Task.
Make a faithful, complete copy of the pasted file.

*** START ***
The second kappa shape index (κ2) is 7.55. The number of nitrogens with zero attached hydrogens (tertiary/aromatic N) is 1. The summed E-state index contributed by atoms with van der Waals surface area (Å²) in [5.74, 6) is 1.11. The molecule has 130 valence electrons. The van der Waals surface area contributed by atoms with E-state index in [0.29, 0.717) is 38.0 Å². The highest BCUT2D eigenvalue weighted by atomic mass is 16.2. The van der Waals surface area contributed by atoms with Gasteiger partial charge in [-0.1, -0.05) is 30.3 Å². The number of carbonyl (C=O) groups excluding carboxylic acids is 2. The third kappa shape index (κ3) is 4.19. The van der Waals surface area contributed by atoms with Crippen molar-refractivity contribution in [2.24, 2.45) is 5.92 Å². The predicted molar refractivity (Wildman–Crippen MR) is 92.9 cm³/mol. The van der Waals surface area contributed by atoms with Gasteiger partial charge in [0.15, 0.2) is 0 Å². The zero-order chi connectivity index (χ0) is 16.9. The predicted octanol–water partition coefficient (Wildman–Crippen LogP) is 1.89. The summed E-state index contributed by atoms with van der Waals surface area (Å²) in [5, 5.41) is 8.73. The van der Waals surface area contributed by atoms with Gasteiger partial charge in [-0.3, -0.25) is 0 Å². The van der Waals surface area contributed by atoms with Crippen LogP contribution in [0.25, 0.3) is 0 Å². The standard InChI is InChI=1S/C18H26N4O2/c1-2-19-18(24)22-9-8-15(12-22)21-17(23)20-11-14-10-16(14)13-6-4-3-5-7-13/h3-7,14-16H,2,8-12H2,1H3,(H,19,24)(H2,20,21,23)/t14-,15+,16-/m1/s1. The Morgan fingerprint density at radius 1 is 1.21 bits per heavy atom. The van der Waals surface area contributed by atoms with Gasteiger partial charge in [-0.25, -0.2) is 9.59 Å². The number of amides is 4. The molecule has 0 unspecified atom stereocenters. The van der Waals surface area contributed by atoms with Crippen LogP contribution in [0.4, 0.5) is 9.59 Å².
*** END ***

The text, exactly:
The second kappa shape index (κ2) is 7.55. The number of nitrogens with zero attached hydrogens (tertiary/aromatic N) is 1. The summed E-state index contributed by atoms with van der Waals surface area (Å²) in [5.74, 6) is 1.11. The molecule has 130 valence electrons. The van der Waals surface area contributed by atoms with E-state index in [0.29, 0.717) is 38.0 Å². The highest BCUT2D eigenvalue weighted by atomic mass is 16.2. The van der Waals surface area contributed by atoms with Gasteiger partial charge in [-0.1, -0.05) is 30.3 Å². The number of carbonyl (C=O) groups excluding carboxylic acids is 2. The third kappa shape index (κ3) is 4.19. The van der Waals surface area contributed by atoms with Crippen molar-refractivity contribution in [2.24, 2.45) is 5.92 Å². The predicted molar refractivity (Wildman–Crippen MR) is 92.9 cm³/mol. The van der Waals surface area contributed by atoms with Gasteiger partial charge in [0.15, 0.2) is 0 Å². The zero-order chi connectivity index (χ0) is 16.9. The predicted octanol–water partition coefficient (Wildman–Crippen LogP) is 1.89. The summed E-state index contributed by atoms with van der Waals surface area (Å²) in [5, 5.41) is 8.73. The van der Waals surface area contributed by atoms with Gasteiger partial charge in [-0.3, -0.25) is 0 Å². The van der Waals surface area contributed by atoms with Crippen LogP contribution in [0.25, 0.3) is 0 Å². The standard InChI is InChI=1S/C18H26N4O2/c1-2-19-18(24)22-9-8-15(12-22)21-17(23)20-11-14-10-16(14)13-6-4-3-5-7-13/h3-7,14-16H,2,8-12H2,1H3,(H,19,24)(H2,20,21,23)/t14-,15+,16-/m1/s1. The Morgan fingerprint density at radius 1 is 1.21 bits per heavy atom. The van der Waals surface area contributed by atoms with Gasteiger partial charge in [-0.25, -0.2) is 9.59 Å². The number of amides is 4. The molecule has 0 unspecified atom stereocenters. The van der Waals surface area contributed by atoms with Crippen LogP contribution in [0.4, 0.5) is 9.59 Å².